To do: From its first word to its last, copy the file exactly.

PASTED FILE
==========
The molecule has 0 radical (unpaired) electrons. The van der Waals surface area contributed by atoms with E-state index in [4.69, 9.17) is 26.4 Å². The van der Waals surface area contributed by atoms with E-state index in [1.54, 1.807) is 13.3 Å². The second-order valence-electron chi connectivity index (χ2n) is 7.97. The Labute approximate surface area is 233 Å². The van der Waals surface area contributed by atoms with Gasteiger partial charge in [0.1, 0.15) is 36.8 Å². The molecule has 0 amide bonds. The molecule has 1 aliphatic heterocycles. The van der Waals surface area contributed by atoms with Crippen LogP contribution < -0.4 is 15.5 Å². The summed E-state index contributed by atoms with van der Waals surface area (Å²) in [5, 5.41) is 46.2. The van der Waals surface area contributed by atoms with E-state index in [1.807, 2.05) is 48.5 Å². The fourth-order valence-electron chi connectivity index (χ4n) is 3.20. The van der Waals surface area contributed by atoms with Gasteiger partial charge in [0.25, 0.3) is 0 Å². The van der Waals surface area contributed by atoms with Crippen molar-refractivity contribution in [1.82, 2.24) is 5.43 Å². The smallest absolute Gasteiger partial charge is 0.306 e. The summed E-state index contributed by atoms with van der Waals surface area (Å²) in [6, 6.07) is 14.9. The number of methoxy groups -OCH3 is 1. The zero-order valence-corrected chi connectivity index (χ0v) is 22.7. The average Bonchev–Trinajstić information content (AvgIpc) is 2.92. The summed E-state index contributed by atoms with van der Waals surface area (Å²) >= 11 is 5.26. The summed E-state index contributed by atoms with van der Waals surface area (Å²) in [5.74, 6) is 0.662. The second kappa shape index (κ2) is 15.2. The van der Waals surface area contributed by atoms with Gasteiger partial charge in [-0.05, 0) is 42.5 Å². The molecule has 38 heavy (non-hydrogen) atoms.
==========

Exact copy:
The molecule has 0 radical (unpaired) electrons. The van der Waals surface area contributed by atoms with E-state index in [4.69, 9.17) is 26.4 Å². The van der Waals surface area contributed by atoms with E-state index in [1.54, 1.807) is 13.3 Å². The second-order valence-electron chi connectivity index (χ2n) is 7.97. The Labute approximate surface area is 233 Å². The van der Waals surface area contributed by atoms with Gasteiger partial charge in [0.1, 0.15) is 36.8 Å². The molecule has 0 amide bonds. The molecule has 1 aliphatic heterocycles. The van der Waals surface area contributed by atoms with Crippen LogP contribution < -0.4 is 15.5 Å². The summed E-state index contributed by atoms with van der Waals surface area (Å²) in [5, 5.41) is 46.2. The van der Waals surface area contributed by atoms with E-state index in [1.807, 2.05) is 48.5 Å². The fourth-order valence-electron chi connectivity index (χ4n) is 3.20. The van der Waals surface area contributed by atoms with Gasteiger partial charge in [0.25, 0.3) is 0 Å². The van der Waals surface area contributed by atoms with Crippen molar-refractivity contribution in [1.82, 2.24) is 5.43 Å². The smallest absolute Gasteiger partial charge is 0.306 e. The summed E-state index contributed by atoms with van der Waals surface area (Å²) in [6, 6.07) is 14.9. The number of methoxy groups -OCH3 is 1. The zero-order valence-corrected chi connectivity index (χ0v) is 22.7. The average Bonchev–Trinajstić information content (AvgIpc) is 2.92. The summed E-state index contributed by atoms with van der Waals surface area (Å²) >= 11 is 5.26. The summed E-state index contributed by atoms with van der Waals surface area (Å²) in [5.74, 6) is 0.662. The second kappa shape index (κ2) is 15.2. The van der Waals surface area contributed by atoms with Gasteiger partial charge in [-0.05, 0) is 42.5 Å². The molecule has 38 heavy (non-hydrogen) atoms.